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Reblogged:Assessing Risk Assessment

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Computer security Bruce Schneier wrote some time ago about how easy it can be to accuse others of misjudging risks, even though most people actually have a good intuition about risk:

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You may have excellent mountaineering advice, but I can safely ignore it. (Image by aatlas, via Pixabay, license).
This struck me as I listened to yet another conference presenter complaining about security awareness training. He was talking about the difficulty of getting employees at his company to actually follow his security policies... "We have to make people understand the risks," he said.

It seems to me that his co-workers understand the risks better than he does. They know what the real risks are at work, and that they all revolve around not getting the job done. Those risks are real and tangible, and employees feel them all the time. The risks of not following security procedures are much less real. Maybe the employee will get caught, but probably not. And even if he does get caught, the penalties aren't serious.

Given this accurate risk analysis, any rational employee will regularly circumvent security to get his or her job done. That's what the company rewards, and that's what the company actually wants.

"Fire someone who breaks security procedure, quickly and publicly," I suggested to the presenter. "That'll increase security awareness faster than any of your posters or lectures or newsletters." If the risks are real, people will get it.
Coming across this post again after listening to one of Alex Epstein's podcasts on human flourishing provoked my mind to make an interesting connection. (I don't specifically recall which one(s) this was -- my time for listening is currently limited mostly to time I set aside for running errands around town.)

One of Epstein's major themes is how to evaluate the many claims to knowledge that one encounters, and two obstacles that he has named to doing so are (a) experts don't explain things well, and (b) the importance of many such claims are exaggerated. Here, we have an expert quite possibly not being clear enough about an explanation (about, to be fair, a topic that is difficult to begin with) addressing an audience jaded by lots of bad and or over-hyped security advice. Schneier's advice cuts through both problems, and he ends his post by basically advising computer security professionals to be sure they understand risk from their audience's perspective before giving their recommendations.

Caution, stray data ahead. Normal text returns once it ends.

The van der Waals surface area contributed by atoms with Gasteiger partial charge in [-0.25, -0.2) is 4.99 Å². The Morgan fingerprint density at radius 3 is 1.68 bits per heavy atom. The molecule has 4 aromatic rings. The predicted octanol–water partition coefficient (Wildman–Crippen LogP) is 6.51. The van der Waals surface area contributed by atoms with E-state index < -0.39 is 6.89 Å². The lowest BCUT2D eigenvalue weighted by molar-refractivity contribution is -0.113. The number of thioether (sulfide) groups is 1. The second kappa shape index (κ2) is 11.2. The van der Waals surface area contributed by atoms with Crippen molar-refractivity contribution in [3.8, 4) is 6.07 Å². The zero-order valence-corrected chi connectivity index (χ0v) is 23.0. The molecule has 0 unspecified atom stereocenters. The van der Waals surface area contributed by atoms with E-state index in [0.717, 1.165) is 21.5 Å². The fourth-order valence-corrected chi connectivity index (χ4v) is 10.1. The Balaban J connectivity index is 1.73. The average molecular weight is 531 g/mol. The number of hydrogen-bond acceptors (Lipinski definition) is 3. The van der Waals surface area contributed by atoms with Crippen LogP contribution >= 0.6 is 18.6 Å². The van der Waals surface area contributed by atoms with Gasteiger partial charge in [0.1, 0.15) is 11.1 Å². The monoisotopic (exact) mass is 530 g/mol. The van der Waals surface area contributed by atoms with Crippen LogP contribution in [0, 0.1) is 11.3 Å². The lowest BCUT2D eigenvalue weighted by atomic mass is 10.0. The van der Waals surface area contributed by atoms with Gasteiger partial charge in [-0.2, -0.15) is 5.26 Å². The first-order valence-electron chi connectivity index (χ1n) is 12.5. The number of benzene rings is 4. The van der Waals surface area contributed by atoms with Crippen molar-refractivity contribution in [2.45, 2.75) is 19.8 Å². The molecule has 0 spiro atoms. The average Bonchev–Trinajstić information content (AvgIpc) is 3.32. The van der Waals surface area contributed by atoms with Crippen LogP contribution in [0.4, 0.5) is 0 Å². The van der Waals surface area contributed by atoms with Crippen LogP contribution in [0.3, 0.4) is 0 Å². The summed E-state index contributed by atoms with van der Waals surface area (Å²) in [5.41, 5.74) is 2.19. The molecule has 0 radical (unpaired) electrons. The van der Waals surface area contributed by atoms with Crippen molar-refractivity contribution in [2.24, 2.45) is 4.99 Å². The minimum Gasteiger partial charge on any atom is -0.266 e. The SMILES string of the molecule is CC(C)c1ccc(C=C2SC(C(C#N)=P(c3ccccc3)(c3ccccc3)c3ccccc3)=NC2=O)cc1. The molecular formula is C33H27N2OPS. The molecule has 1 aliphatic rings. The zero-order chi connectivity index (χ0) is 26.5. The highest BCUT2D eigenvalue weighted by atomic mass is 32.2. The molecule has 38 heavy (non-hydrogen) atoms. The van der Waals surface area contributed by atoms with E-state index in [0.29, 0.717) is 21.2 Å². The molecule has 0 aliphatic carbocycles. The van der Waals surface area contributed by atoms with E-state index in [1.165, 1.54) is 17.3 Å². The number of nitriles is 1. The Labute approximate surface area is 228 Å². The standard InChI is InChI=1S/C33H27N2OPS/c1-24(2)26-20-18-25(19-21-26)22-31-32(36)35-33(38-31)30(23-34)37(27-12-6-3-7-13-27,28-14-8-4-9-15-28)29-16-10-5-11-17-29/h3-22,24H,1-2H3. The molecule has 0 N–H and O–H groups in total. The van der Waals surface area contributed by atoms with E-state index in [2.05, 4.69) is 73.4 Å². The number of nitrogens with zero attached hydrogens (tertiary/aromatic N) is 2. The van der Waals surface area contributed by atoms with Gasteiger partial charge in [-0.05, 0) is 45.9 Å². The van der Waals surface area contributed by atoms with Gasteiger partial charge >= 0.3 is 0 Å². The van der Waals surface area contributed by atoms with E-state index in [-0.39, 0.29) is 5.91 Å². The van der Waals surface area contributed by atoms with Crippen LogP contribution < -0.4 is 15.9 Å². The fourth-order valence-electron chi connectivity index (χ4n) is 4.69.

This is good communications advice, but it can also be turned around and made into good thinking advice regarding claims to new knowledge one encounters. As with any claim, one should try to evaluate it as knowledge by asking oneself how well it integrates (or doesn't) with the rest of one's knowledge. But, assuming the claim is knowledge, how urgent is acting on it? That depends on integrating it within the full context of the rest of one's values. It can be easy to get carried away with new knowledge and forget to do this -- to assess one's own risk of not applying the knowledge. (The most obvious costs of unnecessarily acting on new knowledge are wasted time and effort.) If your primary use of a pen drive is to transfer music or video files between a couple of devices you own, the urgency of encrypting the data is probably zero -- if you work in a nuclear power plant, and use one at all, it is almost certainly for work, and you probably should be fired for it not being encrypted. With any claim to knowledge, one faces two questions: (1) Is it true? and (2) How important is it? 

-- CAV

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